6- must be compact enough for covert operations.
7- must be designed to use conventionally available ammo.
8- must be design for full-auto operation. Though blowback operation that is delayed by weight and/or spring is often considered the easiest method of providing delay, it is not a design specific, other innovations in delay may trump this.
9- must not require any complicated accessories (ie. proprietary magazines, engineered parts, etc).
10- must be cost effective for the production of only 1 or many. That difference can be significant, as anyone who's worked in fabrication knows well.
11- The gun must be able to be reliably kept in a safe mode, whatever that mode may be. Such as, a weapon that cannot accidentally load a round into the chamber, thereby increasing the risk of accidental discharge. If the breech block (bolt) is capable of resting on an empty chamber it would completely fulfill this requirement, unless, if the weapon were to be dropped, the jolt could perceivable cycle the bolt and risk slam-fire. Other reliable designs may trump this.
Designs are not intended to be limited to one simple form of fabrication, or other limiting factors. If a design has can plausibly incorporate kitchen appliance, carburetor, fishing reel, and bicycle parts, let it be judged accordingly.
With this exception; while simply ordering individual parts from various machine shops and fabricators around the country or the world, could provide a solution to many of the challenges of producing such a weapon, for these purposes let's assume that this is not possible. Let's assume that international, and overland supplies are very limited or under severe scrutiny. Probably at this point, in-stock supplies are all that are available. Time to use your Krugerrands or trade chicken eggs and cigarettes for materials and fuel.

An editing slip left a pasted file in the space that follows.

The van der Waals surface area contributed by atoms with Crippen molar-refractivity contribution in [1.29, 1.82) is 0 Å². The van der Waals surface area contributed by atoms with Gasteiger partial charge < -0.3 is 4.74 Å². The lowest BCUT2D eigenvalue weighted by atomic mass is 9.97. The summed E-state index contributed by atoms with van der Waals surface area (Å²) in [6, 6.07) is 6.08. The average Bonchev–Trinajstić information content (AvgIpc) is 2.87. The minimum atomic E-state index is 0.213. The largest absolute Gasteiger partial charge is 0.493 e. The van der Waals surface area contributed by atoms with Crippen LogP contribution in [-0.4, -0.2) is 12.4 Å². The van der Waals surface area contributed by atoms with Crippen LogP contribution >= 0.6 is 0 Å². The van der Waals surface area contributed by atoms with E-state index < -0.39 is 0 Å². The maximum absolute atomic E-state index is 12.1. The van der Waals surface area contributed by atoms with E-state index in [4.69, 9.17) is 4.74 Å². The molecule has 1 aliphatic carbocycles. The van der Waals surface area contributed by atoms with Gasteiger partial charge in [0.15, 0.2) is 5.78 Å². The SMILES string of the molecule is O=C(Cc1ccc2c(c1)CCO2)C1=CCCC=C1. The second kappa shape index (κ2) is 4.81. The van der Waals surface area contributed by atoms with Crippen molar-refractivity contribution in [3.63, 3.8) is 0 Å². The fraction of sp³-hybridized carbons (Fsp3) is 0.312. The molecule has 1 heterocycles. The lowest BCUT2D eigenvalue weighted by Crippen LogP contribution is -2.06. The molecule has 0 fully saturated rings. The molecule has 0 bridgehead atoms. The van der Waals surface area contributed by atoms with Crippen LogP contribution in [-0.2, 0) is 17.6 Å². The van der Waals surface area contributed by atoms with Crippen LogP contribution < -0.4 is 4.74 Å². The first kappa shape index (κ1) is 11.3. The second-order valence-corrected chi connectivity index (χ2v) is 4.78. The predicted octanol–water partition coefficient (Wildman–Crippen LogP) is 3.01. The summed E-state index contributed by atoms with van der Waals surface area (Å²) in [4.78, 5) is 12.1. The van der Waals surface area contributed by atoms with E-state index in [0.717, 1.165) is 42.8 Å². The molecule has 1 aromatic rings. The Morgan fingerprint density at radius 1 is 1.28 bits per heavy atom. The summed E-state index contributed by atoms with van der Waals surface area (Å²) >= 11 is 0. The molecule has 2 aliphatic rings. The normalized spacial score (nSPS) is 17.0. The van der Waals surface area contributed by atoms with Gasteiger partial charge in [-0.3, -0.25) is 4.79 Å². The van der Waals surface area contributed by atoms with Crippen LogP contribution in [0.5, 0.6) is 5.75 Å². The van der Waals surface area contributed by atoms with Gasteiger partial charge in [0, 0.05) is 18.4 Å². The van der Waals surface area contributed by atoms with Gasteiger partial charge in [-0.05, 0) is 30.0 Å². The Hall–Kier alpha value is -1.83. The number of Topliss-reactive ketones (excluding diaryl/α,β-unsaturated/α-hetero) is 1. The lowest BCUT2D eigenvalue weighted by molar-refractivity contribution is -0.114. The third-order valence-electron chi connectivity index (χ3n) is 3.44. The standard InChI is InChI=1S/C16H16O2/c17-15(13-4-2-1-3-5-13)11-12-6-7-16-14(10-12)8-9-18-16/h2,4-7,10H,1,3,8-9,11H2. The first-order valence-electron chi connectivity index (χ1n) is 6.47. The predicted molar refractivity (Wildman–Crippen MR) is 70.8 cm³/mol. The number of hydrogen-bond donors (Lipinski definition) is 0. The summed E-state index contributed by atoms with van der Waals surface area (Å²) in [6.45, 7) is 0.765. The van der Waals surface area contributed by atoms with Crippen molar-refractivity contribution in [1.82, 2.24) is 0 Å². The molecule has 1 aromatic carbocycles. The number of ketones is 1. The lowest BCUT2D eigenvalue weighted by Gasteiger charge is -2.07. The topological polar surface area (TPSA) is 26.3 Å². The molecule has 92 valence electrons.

Designers may contribute multiple designs and may continually provide newer versions of their designs, as the ultimate goal of this contest is to present the best designs for Americans, should such need ever arise. Designers may also declare a design “withdrawn”; under which scoring may cease.
JUDGING AND SCORING
For each of the above 11 rules, each judge will give a rating of 0 through 9. A score of 0 means the design does NOT meet the rules' requirement, and 9 means the design meets the rule's requirements PERFECTLY.
Under these parameters, a weapon design that DOES meet all the rules PERFECTLY would score 99 points from a judge. And a design that does NOT meet any of the rules at all, would score a 0.
Obviously, unless someone were to actually build all submitted designs, comparisons could not be dutifully made. Only the designs themselves will be judged by the public and other designers. Anyone can judge. But each judge MUST JUDGE ALL GSG designs, or not have his judgment be considered.
Running composite average scores will indicate leading designs. Judges are encouraged to comment on designs' flaws or benefits, and make recommendations.
Judges will post their full scoring of designs, and indicate if their scoring has been revised in any way.
gunsRus003b – (1)9, (2)4, (3)7, (4)7, (5)8, (6)7, (7)0, (8)7, (9)5, (10)7, (11)5
In this manner, the latest scores can be tallied. Scores and comments can drive further innovations.
The reward for the highest scored GSG design is the satisfaction that Americans will be that much more ready and freedom will have a better shot (pun intended).
The naming of any design of a GSG is to be done by it's judges' consensus only.
[This competition DOES NOT involve the making of weapons, just plausible designs for them. Making weapons can be dangerous and illegal. Regardless of whether you consider gun laws to be right or wrong, Constitutional or unConstitutional, the BATF and other law enforcement agencies WILL consider it a serious offense if done outside of certain laws that are lessor than the Constitution. Remember, despite their oath to the Constitution, they only listen to their masters, and do not themselves consider the unConstitutionality of any laws they enforce.]